Kate Fenton

 

Books
The Colours of Snow
Dancing to the Pipers
Lions & Liquorice/
(US) Vanity and Vexation

Balancing on Air
Too Many Godmothers
Picking Up

 

 

JOURNALISM

PROVERBIAL BLISS

'You know what they say about wonky horseshoes?'

'Sure. For the want of a nail the horseshoe was lost; for the want of a horse, the rider was lost, then the battle…'

'What?'

'And so on, until the whole empire goes down the Swannee.'

'Have you no soul, Janey?'

'All for the want of a horseshoe nail… Sorry?'

'I just meant that horseshoes over doors have to be the right way up, or all the luck and blessings run away. Ancient Brit Feng Shui, yeah? Honestly, here's me laying the spiritual foundations for our future, and you trot out that sad old shaggy dog tale. Typical female. Found the hammer yet?'

'Typical man, more like, head in the clouds, oblivious to everything. My Dad was just the same. We'd be lined up with buckets and spades for our seaside trip, and he'd potter off to polish his car. Inside and out. Am I really marrying my father?'

'I don't see a connection. Good, hammer. Now - nail?'

'We've barely begun moving into this dump - '

'No way to speak of our sanity-saving country retreat.'

'Retreat, exactly, because any minute now you'll be saving your own sanity by retreating back to civilisation and pavements, abandoning me in this Godforsaken wilderness, with not so much as a kettle or mug unpacked. But instead of attacking the fifty million boxes stacked in what the estate agents laughingly call a kitchen, you're seriously talking about re-nailing a bloody horseshoe to the lintel?'

'Lighten up, babe, look forward. Imagine our children romping on the lawn.'

'That hayfield? And not only do we not have kids, we're unlikely to conceive any in the immediate future, because the removal men demolished the bed to get it upstairs. That nail's much too big.'

'Think of this in summer, roses round the door.'

'It's ivy - ouch, and nettles. I'm telling you, that nail is too big.'

'Just hold the water butt steady while I climb up.'

'I must be mad. Was mad to let you brainwash me with pipedreams of rural bliss. I say, Mick, watch out - '

'You'll love it, trust me.'

'Under the ivy, isn't that a - '

'Here we go then.'

' - cable?'

 

'Yup, Mick, as you hear, I finally have a working telephone again. Thanks to our neighbour.'
'We have neighbours?'

'Just one, over the hill - and quite a handyman, thank goodness. Because British Telecom take a dim view of customers bashing nails through their precious cables and charge accordingly. As it is, the job only cost me a pot of tea and a Penguin.'

'I knew you'd sort it. I'd have come down at the weekend, only I can't afford to be incommunicado. Pain about it being a mobile blackspot.'

'You're not kidding.'

'Because I couldn't warn you about the revised schedule.'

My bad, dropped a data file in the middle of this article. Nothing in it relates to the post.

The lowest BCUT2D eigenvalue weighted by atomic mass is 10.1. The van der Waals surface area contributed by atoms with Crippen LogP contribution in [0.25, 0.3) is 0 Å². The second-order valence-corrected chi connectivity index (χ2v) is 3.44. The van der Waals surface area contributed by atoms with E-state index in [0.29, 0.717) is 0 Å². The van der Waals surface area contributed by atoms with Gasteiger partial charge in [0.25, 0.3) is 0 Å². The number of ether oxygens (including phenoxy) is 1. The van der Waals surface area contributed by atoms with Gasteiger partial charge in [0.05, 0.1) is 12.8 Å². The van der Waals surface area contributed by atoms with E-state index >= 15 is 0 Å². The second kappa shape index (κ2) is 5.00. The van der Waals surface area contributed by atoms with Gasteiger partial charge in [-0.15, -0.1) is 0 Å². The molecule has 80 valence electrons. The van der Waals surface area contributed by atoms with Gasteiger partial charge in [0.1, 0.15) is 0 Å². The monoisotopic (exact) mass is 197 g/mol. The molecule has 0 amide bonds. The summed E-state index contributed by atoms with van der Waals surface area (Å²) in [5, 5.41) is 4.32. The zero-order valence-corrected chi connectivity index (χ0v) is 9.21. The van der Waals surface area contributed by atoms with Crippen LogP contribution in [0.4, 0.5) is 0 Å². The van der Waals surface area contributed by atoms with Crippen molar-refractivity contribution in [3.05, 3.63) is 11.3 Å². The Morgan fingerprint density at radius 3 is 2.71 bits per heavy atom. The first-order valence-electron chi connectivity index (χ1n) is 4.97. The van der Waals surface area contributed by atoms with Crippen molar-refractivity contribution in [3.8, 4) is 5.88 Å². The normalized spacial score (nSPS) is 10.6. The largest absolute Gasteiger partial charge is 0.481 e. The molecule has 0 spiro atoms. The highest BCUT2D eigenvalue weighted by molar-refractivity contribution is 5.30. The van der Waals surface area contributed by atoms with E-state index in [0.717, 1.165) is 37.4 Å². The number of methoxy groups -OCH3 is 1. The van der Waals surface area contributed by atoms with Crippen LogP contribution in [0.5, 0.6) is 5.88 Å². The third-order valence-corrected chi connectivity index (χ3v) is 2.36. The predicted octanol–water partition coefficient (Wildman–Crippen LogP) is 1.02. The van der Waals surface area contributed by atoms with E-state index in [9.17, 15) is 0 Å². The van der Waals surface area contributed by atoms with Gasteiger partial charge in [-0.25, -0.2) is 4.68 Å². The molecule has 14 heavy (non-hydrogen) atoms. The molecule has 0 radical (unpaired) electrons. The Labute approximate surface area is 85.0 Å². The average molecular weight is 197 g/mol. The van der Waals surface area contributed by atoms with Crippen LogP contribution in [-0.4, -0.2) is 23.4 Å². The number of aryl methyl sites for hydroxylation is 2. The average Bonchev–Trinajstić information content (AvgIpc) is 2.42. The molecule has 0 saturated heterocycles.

'Schedule? You're not, by any chance, telling me you won't be down this weekend either?'

'Barcelona, worse luck. I'll e-mail the details.'

'No way.'

'Don't say you haven't unpacked the computer?'

'Oh, but I have. Only my ever-so-handy neighbour - he's called Nigel, by the way - pointed out that the crack your damn great nail had driven into our ancient door jamb was right behind the main fuse box.'

'God, I could be dead.'

'And recommended an electrician, who tells me the wiring in this place was probably done by Edison's grandfather, so…'

 

'You might spare me some sympathy, babe, cooped up in a poxy, boxy hotel room while you snuggle up to supper with candles and roaring log fire.'

'Baked beans lukewarm over a camping gaz. And no fire, because there's something blocking the chimney, and with the blizzard raging outside, I haven't cared to climb up and find out what. But at least I should have power back by tomorrow…'

'Terrific.'

'Only re-wiring operations led to the collapse of our bedroom ceiling. Fortunately, owing to our bed still being in pieces on the landing, I wasn't underneath at the time, and Nigel says - '

'Nigel?'

'Neighbour, handyman, all round chum and comforter.'

'Oh, that Nigel.'

'That he can probably fix it by next weekend - when you come down?'

 

'Look, I'm sorry too, Janey love, but after the week I've had, the thought of two days without running water…'

'Tell me about it.'

'You could've joined me in France.'

'We can't afford plane-tickets and a new water tank. If the bedroom ceiling hadn't crashed down, we might never have known the old one was quietly rusting into Brillo pads up there.'

'Come to London then. I'm missing you.'

'Someone has to let the plumbers in. Besides, as Nigel suggested, I might get them to rationalize the bathroom while they're here.'

'The bathroom's cute.'

'Say that when you've brained yourself on the beam over the loo. Ring me from New York.'

 

'Dry rot?'

'Luckily just the one wall, where the bath was, but since there's now a gaping hole with tarpaulin, you might prefer to postpone your visit.'

'God, darling, how are you surviving?'

'Don't worry. Nigel's offered me his spare room, but it's only a single bed, so I don't suppose you'd fancy camping out there too.'

'Maybe but… Hell, I don't know how to say this.'

'Try me.'

'They want me in Hong Kong. They want me in Hong Kong for a whole month.'

'A month, eh? Well, should be sorted here by the time you get back.'

 

'Surprise, surprise! Don't look so gobsmacked, babe, it's only me, back from the East early and… Hey, wow! This is unbelievable. You've transformed the place.'

'Yup, bit of a difference. In, um, more ways than one. Look, Mick…'

'You've even fixed the horseshoe over the door. Now that's what I call progress.'

'Well, it was Nigel did it, matter of fact. Yesterday. I didn't ask him to, but - '

'Nigel?'

'Nigel. You know. At least, no, you don't know. Actually, I'm not sure how to tell you this.'

'Tell me what?'

'Long story. But… you could say it starts with a horseshoe nail.'

 

©Kate Fenton 2000